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Common Core & Ed Tech

Common Core & Ed Tech

The Complete Educator’s Guide to Using Skype effectively in the classroom Increasingly, educators globally are transforming their classroom using Skype to create powerful, authentic, motivating learning experiences for their students. From connecting with classrooms in other locations to learning about each others’ culture to connecting with content experts – educators are extending learning beyond classroom walls. So how do you use Skype effectively with your class? Hopefully this will help! Here’s our educator’s guide on every thing you need to know about Skype from…… 1. A. 2. A. 3. A. Alternatively, here’s The Complete Educator’s Guide to Using Skype effectively in the classroom PDF version — for you to download and print off. About Skype Skype is a free application that allows you to call people from all over the world using the Internet. When you contact another person that uses Skype you talk or chat for free. Best of all you can tell when another user is online and what their status is so you know if they are available. Setting up your Skype account: A. 1. 4.

Teach4SciJourn | Highly Educated Countries Have Better Governments - Stephen Lurie Why? Citizens complain more, forcing officials to be more accountable. NBC Universal We know why education is good for individuals. The promises of college graduation range from the poetic (intellectual stimulation and love of learning) to utilitarian (increased earning and power potential), but everyone seems to know that educated individuals stand to gain something. What we don’t really know is why education is so good for societies. Compared to the clear outcomes that schooling endows on pupils—like literacy or basic arithmetic—how governments and countries benefit from an educated populace is less transparent. A new paper, “Education, Complaints, and Accountability,” published last week in the Journal of Law and Economics suggests one possible mechanism: the power of complaining. The theory, in short: Of course, as with any study, there are some complications. Assuming the links between education, complaints, and accountability have at least some strength, there’s a lot at stake.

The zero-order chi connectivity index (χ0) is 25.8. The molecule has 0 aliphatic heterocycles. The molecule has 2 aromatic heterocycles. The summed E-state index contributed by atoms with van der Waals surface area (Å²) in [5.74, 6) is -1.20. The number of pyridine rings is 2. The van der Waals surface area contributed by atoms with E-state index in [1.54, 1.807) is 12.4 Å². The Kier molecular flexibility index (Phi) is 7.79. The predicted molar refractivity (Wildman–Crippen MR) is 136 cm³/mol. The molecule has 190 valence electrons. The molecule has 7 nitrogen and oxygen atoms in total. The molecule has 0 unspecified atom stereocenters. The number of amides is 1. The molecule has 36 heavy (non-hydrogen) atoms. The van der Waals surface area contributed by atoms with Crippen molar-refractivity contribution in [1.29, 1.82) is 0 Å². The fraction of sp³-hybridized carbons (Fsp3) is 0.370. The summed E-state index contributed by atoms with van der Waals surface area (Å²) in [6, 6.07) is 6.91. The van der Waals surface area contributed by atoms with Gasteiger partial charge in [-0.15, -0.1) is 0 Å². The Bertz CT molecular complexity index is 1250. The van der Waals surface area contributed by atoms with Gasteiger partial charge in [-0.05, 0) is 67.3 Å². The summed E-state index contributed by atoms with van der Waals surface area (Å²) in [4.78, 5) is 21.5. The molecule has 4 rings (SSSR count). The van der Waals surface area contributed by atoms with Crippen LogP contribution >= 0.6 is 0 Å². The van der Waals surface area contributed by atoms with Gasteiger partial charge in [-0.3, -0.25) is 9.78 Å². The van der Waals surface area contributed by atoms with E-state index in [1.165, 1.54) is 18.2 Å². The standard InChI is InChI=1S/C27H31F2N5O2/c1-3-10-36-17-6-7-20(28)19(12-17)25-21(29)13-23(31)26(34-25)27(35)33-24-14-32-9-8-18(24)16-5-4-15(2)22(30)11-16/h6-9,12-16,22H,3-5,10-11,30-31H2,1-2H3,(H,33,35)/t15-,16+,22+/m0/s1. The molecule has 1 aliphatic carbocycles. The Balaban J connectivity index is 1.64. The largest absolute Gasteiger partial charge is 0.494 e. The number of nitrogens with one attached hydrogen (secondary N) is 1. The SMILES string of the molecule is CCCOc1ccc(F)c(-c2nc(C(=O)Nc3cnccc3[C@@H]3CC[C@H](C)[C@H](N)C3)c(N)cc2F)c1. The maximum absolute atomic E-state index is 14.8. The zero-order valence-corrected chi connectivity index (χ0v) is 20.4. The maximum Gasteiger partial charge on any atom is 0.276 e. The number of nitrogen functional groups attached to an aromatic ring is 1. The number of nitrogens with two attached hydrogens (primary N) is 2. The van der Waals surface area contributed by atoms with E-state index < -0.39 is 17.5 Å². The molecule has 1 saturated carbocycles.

5 Tools to Introduce Programming to Kids Digital Tools Arduino It’s hard to argue with the importance of teaching students how to use computers — how to turn on, log on, search the Web, and use applications. These skills are absolutely necessary for students’ academic success as well as for their future job prospects. Being able to use the Internet and operate computers is one thing, but it may be just as valuable to teach students how to code. Giving students an introduction to programming helps peel back the layers of what happens inside computers and how computers communicate with one another online. Many students don’t have access to computer science courses until college, and that’s a missed opportunity to introduce younger students to programming. Developed by the MIT Media Lab, Scratch is a visual programming language for children age 6 and up. Alice is a free and open source 3D programming environment designed to teach students object-oriented and event-driven programming. s also enables robotics-building. Related